Conversion Topical Study

Preaching and Worship Resources about Conversion

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Conversion is a wholesale amendment of life consisting of forsaking sin, cleaving to Jesus Christ and the gospel, and adopting a Christian practice of justice and love. In other words, conversion includes repentance, faith, and resulting good works. Conversion may be sudden or gradual. God enables conversion, but human beings enact it. Conversion sometimes includes a dramatic first and decisive episode, but is nonetheless a lifelong process.

In Scripture

"Let the wicked forsake their way, and the unrighteous their thoughts; let them return to the Lord, that he may have mercy on them, and to our God, for he will abundantly pardon" (Isa. 55:7).

"Return to your God, hold fast to love and justice, and wait continually for your God" (Hos. 12:6).

"Rend your hearts and not your clothing. Return to the Lord, your God, for he is gracious and merciful, slow to anger, and abounding in steadfast love, and relents from punishing" (Joel 2:13).

"Bear fruit worthy of repentance" (Matt. 3:8).

"Let your light shine before others, so that they may see your good works and give glory to your Father in heaven (Matt. 5:16).

"Now after John was arrested, Jesus came to Galilee, proclaiming the good news of God, and saying, `The time is fulfilled, and the kingdom of God has come near; repent, and believe in the good news'" (Mark 1:14 - 15).

"Each tree is known by its own fruit" (Luke 6:44).

"They who have my commandments and keep them are those who love me; and those who love me will be loved by my Father, and I will love them and reveal myself to them" (John 14:21).

"He fell to the ground and heard a voice saying to him, `Saul, Saul, why do you persecute me?' He asked, `Who are you, Lord?' The reply came, `I am Jesus, whom you are persecuting. But get up and enter the city, and you will be told what you are to do.' The men who were traveling with him stood speechless because they heard the voice but saw no one" (Acts 9:4 - 7).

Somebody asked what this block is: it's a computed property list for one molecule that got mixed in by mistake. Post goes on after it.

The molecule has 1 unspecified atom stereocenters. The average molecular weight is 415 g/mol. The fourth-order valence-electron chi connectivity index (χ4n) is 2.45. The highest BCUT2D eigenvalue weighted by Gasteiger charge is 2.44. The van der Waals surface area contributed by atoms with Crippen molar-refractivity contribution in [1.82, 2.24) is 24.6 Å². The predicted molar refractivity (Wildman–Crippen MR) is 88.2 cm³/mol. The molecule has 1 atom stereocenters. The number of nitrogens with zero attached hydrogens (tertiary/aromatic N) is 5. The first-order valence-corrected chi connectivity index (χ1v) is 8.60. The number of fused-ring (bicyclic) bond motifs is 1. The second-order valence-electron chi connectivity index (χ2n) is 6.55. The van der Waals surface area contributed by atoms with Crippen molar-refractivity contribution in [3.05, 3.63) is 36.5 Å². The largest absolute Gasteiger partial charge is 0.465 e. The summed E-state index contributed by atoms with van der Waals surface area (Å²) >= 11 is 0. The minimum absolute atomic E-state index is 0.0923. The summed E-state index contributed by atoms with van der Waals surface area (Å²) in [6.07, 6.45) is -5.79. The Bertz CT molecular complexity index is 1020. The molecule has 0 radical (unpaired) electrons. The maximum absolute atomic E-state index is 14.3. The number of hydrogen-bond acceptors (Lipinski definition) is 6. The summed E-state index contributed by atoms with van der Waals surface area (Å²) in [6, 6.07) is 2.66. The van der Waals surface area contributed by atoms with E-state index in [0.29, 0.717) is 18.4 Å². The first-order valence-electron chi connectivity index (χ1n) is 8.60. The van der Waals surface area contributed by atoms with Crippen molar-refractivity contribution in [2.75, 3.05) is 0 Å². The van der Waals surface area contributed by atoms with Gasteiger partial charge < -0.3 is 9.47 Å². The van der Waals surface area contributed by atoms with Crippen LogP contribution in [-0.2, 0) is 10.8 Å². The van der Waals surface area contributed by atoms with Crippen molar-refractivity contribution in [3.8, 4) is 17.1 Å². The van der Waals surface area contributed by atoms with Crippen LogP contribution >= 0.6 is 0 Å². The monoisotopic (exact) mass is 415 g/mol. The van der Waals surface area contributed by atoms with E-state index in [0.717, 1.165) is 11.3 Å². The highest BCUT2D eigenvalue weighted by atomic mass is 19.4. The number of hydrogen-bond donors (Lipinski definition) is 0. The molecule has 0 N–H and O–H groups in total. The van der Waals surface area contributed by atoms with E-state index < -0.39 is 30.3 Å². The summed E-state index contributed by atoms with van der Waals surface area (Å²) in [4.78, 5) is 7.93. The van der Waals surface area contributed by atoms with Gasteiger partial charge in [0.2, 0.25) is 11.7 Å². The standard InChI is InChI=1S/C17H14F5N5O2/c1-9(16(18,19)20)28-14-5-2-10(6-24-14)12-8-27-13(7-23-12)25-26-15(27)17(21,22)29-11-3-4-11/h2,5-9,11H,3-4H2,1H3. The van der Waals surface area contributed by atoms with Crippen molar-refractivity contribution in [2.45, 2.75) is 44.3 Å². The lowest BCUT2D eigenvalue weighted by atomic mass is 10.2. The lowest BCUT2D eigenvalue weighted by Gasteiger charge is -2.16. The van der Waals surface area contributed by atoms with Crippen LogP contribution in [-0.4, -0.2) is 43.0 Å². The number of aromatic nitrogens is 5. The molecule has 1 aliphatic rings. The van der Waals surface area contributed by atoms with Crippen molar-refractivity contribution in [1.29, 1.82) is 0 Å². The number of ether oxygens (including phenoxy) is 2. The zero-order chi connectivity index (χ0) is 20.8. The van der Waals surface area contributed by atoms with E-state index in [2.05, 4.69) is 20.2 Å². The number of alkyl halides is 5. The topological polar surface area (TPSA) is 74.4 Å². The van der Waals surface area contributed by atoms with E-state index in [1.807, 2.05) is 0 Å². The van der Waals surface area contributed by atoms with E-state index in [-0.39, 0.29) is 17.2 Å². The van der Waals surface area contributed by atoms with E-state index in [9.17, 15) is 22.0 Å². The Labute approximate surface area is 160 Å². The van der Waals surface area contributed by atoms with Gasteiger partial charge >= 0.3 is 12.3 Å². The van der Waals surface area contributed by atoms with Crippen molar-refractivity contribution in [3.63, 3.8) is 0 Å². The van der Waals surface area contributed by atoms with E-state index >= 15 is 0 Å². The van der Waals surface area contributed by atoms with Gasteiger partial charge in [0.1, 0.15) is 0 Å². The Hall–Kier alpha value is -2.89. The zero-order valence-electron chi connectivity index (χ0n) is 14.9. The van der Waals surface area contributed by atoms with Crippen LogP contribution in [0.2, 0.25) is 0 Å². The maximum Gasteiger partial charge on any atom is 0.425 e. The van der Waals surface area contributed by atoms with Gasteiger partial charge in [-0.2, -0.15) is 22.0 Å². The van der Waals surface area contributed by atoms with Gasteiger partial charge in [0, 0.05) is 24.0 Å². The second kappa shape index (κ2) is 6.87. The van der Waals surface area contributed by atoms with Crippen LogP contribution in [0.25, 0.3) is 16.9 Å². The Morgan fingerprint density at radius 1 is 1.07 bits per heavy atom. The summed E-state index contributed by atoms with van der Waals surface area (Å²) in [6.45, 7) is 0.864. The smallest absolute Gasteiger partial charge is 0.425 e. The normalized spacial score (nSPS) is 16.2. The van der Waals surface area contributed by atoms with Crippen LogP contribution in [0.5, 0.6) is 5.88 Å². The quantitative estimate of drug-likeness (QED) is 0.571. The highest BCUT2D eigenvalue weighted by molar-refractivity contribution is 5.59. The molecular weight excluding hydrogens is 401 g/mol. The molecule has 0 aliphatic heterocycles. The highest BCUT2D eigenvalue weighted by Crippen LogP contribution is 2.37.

"Then he brought them outside and said, `Sirs, what must I do to be saved?' They answered, `Believe on the Lord Jesus, and you will be saved, you and your household'" (Acts 16:30 - 31).

"No longer present your members to sin as instruments of wickedness, but present yourselves to God as those who have been brought from death to life, and present your members to God as instruments of righteousness" (Rom. 6:13).

"Thieves, the greedy, drunkards, revilers, robbers — none of these will inherit the kingdom of God. And this is what some of you used to be. But you were washed, you were sanctified, you were justified in the name of the Lord Jesus Christ and in the Spirit of our God" (1 Cor. 6:10 - 11).

"Remember that you were . . . aliens from the commonwealth of Israel, and strangers to the covenants of promise, having no hope and without God in the world. But now in Christ Jesus you who once were far off have been brought near by the blood of Christ" (Eph. 2:12 - 13).

"As God's chosen ones, holy and beloved, clothe yourselves with compassion, kindness, humility, meekness, and patience. Bear with one another and, if anyone has a complaint against another, forgive each other; just as the Lord has forgiven you, so you also must forgive. Above all, clothe yourselves with love, which binds everything together in perfect harmony" (Col. 3:12 - 14).

"Someone will say, `You have faith and I have works.' Show me your faith apart from your works, and I by my works will show you my faith" (James 2:18).

Points to Ponder

A wholesale amendment of life: Conversion is a wholesale amendment of life. The convert abandons an old life centered outside the gospel, perhaps centered on the self and its pleasures, or on a group identity ("I'm white," "I'm American," "I'm an Ivy Leaguer"), or on inherited advantages ("I'm intelligent," "I'm rich"), or on achievements ("I've built an amazing medical practice"). The convert abandons an old life that featured lying, cheating, boasting, and lusting. Now the convert confesses sins, confesses his need for a Savior, and begins to trust Jesus Christ for salvation. He becomes a person who depends on his Savior and who, in turn, becomes dependable. He rings true wherever you tap him. He keeps his promises. His word is now good. He weeps with those who weep and rejoices with those who rejoice. When his faith in Christ slips, he retains enough faith to believe that the Spirit of God will one day secure his faith again.